The Boston Center for the Arts is rolling out a new tiered pricing system for two of its stages. The South End arts complex announced the plan in response to a city of Boston report out last month that found performing arts spaces were inaccessible to many artists.
The report noted there were adequate performance and rehearsal spaces for artists, but that they were too expensive, not available at the right times or the wrong size. The BCA's tiered pricing, which is based on a performing arts company's operating budget, reduces the rental costs of the Plaza Theatre, a 142-seat venue, and the Plaza Black Box Theatre, a traditional black box with room for 90 people.
For Lyndsay Allyn Cox, the new director of theater arts for the BCA, the change is a way for her to give back to the artistic community she's worked in for many years. When Cox was contacted back in 2015 for the study on Boston's performing arts spaces, she remembers saying, "We just need space, like we just want to have an idea and go to a place and work it out and show people what they think and then grow a bigger idea. … There were spaces that we couldn't afford, that we didn't have access to.” Addressing pricing was one of her top concerns as she started at the BCA last year.
In order to come up with a pricing system that would work for all parties, BCA director Gregory Ruffer said an operational study was done on the Plaza Theatre and the Black Box Theatre. From there, the BCA determined how much of that cost it could subsidize to help smaller, nonprofit companies rent out the space for rehearsals or shows. The BCA’s goal is to make enough money through revenue from the Cyclorama to subsidize the rental costs of the two theaters.
Cox said the BCA surveyed the companies that used the Plaza theaters and other groups in Boston to split the field into three major categories: small, medium and large. Small is for companies that have a budget of less than $100,000, medium is for companies that have a budget between $100,000 and $1 million, and large is for companies that have a budget of more than $1 million, Ruffer said. For example, if a large company wanted to rent out the Plaza Theatre on a monthly basis, it will now pay $8,800 while a small company will pay $5,800. Ultimately, the rental costs for organizations with small operating budgets is 35 percent lower than during the previous pricing model.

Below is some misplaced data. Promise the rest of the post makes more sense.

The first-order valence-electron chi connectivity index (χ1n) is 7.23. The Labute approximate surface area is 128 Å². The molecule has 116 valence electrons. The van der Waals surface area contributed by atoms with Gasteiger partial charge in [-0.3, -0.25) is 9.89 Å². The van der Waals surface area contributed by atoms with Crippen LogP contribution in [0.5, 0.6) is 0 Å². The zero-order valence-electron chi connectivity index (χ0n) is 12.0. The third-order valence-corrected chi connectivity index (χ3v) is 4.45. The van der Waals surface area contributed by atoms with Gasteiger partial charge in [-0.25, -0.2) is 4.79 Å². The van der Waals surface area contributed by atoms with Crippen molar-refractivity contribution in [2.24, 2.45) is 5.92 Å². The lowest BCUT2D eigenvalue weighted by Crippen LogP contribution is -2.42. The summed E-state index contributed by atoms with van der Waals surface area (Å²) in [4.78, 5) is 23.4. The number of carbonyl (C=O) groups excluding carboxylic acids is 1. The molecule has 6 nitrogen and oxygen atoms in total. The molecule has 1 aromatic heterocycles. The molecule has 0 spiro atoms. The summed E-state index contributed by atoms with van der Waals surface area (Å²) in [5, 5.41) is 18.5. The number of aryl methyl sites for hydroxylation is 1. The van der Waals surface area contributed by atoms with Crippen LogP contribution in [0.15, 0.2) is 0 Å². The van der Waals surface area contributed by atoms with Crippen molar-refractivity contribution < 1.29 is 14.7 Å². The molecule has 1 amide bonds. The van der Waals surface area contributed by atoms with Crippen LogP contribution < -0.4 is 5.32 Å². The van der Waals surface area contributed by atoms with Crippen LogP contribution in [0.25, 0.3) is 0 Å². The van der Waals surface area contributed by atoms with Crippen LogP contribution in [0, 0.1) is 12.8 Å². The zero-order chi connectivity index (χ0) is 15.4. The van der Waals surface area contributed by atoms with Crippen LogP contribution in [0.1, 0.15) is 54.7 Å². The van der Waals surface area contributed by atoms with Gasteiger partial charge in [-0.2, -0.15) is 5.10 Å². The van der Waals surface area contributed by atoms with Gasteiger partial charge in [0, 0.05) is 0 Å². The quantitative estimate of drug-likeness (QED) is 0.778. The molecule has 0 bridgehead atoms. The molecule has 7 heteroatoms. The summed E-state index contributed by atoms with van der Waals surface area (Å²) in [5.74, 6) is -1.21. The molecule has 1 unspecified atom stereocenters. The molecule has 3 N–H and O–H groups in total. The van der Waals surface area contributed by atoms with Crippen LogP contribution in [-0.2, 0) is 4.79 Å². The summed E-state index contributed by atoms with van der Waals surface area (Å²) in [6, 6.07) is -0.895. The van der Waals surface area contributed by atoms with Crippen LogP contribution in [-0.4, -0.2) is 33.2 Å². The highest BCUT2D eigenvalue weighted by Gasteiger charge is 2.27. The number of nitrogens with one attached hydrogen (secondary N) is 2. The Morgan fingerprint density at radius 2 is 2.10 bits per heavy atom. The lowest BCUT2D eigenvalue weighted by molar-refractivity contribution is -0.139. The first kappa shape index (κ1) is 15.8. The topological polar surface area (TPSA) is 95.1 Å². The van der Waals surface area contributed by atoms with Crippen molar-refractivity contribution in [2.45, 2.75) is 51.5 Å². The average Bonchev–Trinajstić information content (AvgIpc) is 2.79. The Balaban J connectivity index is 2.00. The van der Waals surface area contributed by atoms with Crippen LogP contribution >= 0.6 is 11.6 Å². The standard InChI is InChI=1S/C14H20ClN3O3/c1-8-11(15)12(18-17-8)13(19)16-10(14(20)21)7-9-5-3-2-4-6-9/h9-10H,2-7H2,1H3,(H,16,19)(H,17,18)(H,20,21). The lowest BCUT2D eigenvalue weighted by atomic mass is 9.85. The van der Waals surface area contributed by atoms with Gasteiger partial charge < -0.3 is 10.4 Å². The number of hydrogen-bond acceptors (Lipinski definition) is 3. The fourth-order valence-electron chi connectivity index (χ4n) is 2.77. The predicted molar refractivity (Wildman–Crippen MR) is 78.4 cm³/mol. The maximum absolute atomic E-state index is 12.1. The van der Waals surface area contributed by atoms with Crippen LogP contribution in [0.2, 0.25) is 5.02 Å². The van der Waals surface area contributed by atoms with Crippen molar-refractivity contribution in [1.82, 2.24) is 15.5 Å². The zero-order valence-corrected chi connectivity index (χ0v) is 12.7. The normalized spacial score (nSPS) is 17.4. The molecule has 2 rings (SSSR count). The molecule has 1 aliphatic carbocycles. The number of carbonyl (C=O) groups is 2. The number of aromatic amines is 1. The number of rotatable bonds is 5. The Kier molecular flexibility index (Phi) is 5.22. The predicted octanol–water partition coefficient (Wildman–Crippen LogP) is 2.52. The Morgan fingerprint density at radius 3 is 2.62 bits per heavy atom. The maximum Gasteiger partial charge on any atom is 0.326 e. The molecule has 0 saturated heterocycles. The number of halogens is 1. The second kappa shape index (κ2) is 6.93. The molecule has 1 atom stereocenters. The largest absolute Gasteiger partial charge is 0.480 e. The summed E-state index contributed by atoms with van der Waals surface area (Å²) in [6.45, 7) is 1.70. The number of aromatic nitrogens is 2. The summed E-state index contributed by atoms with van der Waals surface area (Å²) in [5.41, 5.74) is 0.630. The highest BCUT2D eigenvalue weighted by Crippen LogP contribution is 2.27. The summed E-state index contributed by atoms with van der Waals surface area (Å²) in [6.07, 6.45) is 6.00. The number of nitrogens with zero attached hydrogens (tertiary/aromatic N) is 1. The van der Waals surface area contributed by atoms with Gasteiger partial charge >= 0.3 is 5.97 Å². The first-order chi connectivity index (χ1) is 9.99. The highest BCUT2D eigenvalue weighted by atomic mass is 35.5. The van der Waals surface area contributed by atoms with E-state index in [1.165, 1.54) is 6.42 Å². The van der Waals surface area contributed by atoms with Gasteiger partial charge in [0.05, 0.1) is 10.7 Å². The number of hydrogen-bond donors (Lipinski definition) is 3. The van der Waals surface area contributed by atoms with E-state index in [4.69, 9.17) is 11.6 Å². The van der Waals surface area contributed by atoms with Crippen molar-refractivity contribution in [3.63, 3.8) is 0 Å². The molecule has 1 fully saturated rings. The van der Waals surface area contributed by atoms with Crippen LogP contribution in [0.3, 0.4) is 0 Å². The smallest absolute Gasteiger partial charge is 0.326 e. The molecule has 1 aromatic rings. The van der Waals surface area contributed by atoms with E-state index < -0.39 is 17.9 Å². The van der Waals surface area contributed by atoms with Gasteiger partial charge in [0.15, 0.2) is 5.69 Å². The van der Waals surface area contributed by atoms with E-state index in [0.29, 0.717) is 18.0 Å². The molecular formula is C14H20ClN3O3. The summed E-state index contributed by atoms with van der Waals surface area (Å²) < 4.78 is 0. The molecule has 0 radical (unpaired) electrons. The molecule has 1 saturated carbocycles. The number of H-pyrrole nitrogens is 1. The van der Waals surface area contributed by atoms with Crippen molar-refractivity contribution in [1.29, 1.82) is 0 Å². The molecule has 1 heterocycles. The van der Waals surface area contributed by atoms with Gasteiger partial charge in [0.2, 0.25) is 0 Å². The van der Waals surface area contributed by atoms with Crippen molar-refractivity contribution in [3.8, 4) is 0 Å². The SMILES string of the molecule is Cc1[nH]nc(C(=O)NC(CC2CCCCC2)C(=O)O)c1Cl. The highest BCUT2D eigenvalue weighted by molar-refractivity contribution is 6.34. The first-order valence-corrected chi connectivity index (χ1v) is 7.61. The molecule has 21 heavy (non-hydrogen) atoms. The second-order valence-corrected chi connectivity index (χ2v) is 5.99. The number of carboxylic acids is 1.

According to Ruffer, the BCA already uses a tiered-pricing system for its artists' studio.
“We want to make sure that we are living up to our mission to support working artists, and that includes performing artists and they need space as well,” Cox said. “So we were able to introduce ... three different tiers of organizations to run our spaces like democracy should be run, so that if you have a higher budget, operationally, you can afford to pay a little bit more.”
Fresh Ink Theatre’s artistic director Louise Hamill said the new model makes it possible for the company to spend another season at the BCA.
“We are reaching the end of our three-year residency with them,” Hamill said. “So now we have a big opening ahead of us of 'Where do we go for next season?' and 'What should we consider?' And in the past, the pricing of the BCA spaces ... felt so astronomical for a company of our size to really afford that. I never really considered that we would be able to go back to the BCA after this season and now it's completely rejiggered with this new pricing structure.”
For Sleeping Weazel’s artistic director and co-producer Charlotte Meehan, the change will allow the theater company to invest more money into their shows. “We’re usually doing multimedia and performance work... It’s one of the reasons the BCA and the Boston Playwrights’ Theatre are ideal.”
ArtsBoston executive director Catherine Peterson said the tiered pricing is a step in the right direction, but there still need to be more affordable spaces created for artists to rehearse and perform. “This is a very visible call to action for the rest of the arts community and for the city and funders who care about the art to think about the other spaces … that Boston’s arts organizations need.”
Asked if the changes in their pricing scale could inspire others to adjust their prices, the BCA's Gregory Ruffer said that is the hope, but one can never be sure. “I think it's because people are afraid,” Ruffer said. “We expect a certain amount of revenue from our theaters to supply or support our operating budget but if we really look at it, our mission is to support the artists.”